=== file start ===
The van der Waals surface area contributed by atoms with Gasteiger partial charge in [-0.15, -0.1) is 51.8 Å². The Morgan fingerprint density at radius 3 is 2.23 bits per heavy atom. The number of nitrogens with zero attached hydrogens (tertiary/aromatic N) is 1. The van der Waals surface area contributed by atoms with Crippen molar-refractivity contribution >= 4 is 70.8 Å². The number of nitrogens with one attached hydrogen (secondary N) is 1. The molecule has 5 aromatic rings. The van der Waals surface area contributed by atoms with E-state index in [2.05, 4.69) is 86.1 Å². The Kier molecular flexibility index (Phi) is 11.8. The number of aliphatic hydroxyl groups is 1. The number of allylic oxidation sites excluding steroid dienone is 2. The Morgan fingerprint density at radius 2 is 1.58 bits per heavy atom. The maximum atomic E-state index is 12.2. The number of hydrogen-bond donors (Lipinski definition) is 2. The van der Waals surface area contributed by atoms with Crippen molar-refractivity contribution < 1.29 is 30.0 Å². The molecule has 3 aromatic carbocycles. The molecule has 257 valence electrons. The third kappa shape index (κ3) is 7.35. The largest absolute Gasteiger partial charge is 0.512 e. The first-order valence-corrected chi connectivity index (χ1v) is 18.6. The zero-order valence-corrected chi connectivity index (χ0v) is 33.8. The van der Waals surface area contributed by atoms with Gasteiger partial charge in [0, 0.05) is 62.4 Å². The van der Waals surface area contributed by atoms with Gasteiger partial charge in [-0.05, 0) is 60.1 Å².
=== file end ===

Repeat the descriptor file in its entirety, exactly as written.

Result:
The van der Waals surface area contributed by atoms with Gasteiger partial charge in [-0.15, -0.1) is 51.8 Å². The Morgan fingerprint density at radius 3 is 2.23 bits per heavy atom. The number of nitrogens with zero attached hydrogens (tertiary/aromatic N) is 1. The van der Waals surface area contributed by atoms with Crippen molar-refractivity contribution >= 4 is 70.8 Å². The number of nitrogens with one attached hydrogen (secondary N) is 1. The molecule has 5 aromatic rings. The van der Waals surface area contributed by atoms with E-state index in [2.05, 4.69) is 86.1 Å². The Kier molecular flexibility index (Phi) is 11.8. The number of aliphatic hydroxyl groups is 1. The number of allylic oxidation sites excluding steroid dienone is 2. The Morgan fingerprint density at radius 2 is 1.58 bits per heavy atom. The maximum atomic E-state index is 12.2. The number of hydrogen-bond donors (Lipinski definition) is 2. The van der Waals surface area contributed by atoms with Crippen molar-refractivity contribution < 1.29 is 30.0 Å². The molecule has 3 aromatic carbocycles. The molecule has 257 valence electrons. The third kappa shape index (κ3) is 7.35. The largest absolute Gasteiger partial charge is 0.512 e. The first-order valence-corrected chi connectivity index (χ1v) is 18.6. The zero-order valence-corrected chi connectivity index (χ0v) is 33.8. The van der Waals surface area contributed by atoms with Gasteiger partial charge in [0, 0.05) is 62.4 Å². The van der Waals surface area contributed by atoms with Gasteiger partial charge in [-0.05, 0) is 60.1 Å².